You likely have many different joint accounts with your spouse, including bank accounts, credit cards, loans, and more. Before untangling these accounts during your divorce, the first step in protecting yourself is to make sure your spouse can’t create even more financial problems during your separation. Are you about to go your separate ways? Here are a few preliminary money issues to take into consideration.
Do you have emergency cash on hand?: If your bank accounts and credit cards are frozen (which can happen if the judge decides to do so, or if your spouse freezes the credit cards), you will need money. Before this can happen, withdraw enough cash to get you through at least two weeks without using a credit card, debit card, or check. Keep it someplace safe and use it only in an emergency.
Dealing with bank accounts: If you don’t have a separate bank account in your own name, it’s time to open one. You can do so with as little as one dollar. What’s important is opening it, not how much you have in it. You need to establish your own credit and your own financial system.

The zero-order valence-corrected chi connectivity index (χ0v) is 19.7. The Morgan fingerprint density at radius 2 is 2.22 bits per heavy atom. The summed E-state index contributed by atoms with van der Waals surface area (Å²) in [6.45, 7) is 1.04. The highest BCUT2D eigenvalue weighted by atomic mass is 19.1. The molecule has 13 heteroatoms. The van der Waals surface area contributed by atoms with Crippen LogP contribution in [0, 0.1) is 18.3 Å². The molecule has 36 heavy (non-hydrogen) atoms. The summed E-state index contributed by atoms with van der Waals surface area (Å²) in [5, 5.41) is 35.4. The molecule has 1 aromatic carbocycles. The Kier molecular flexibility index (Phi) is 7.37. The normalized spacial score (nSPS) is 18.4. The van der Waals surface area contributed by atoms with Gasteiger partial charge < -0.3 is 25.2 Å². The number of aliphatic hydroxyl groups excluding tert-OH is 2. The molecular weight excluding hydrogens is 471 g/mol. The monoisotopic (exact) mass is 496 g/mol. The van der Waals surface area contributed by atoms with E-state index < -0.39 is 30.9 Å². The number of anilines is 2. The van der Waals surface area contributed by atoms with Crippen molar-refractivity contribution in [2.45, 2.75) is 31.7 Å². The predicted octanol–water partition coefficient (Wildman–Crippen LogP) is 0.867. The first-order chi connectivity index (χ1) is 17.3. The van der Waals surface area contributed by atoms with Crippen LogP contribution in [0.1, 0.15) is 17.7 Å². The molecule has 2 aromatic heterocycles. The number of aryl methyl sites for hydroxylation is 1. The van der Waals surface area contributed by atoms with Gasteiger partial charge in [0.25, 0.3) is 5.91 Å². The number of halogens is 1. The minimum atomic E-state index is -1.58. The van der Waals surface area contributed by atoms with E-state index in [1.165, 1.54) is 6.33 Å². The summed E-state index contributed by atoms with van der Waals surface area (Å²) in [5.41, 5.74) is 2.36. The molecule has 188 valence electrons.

Next you need to take a look at your joint checking and savings accounts. The best plan of action is to agree with your spouse to close these accounts and split the cash. Another choice is to keep one joint account functioning and use it to pay household expenses (for a jointly owned home) until the divorce is resolved. If you do this, you must agree how much each of you will deposit on a regular basis and you must trust that your spouse will not use this money for other things.
Are these steps right for you? Make sure you consult with your attorney before making any decisions about bank accounts. Your attorney can ask the judge to issue a temporary order determining who has access to which accounts or freezing certain accounts.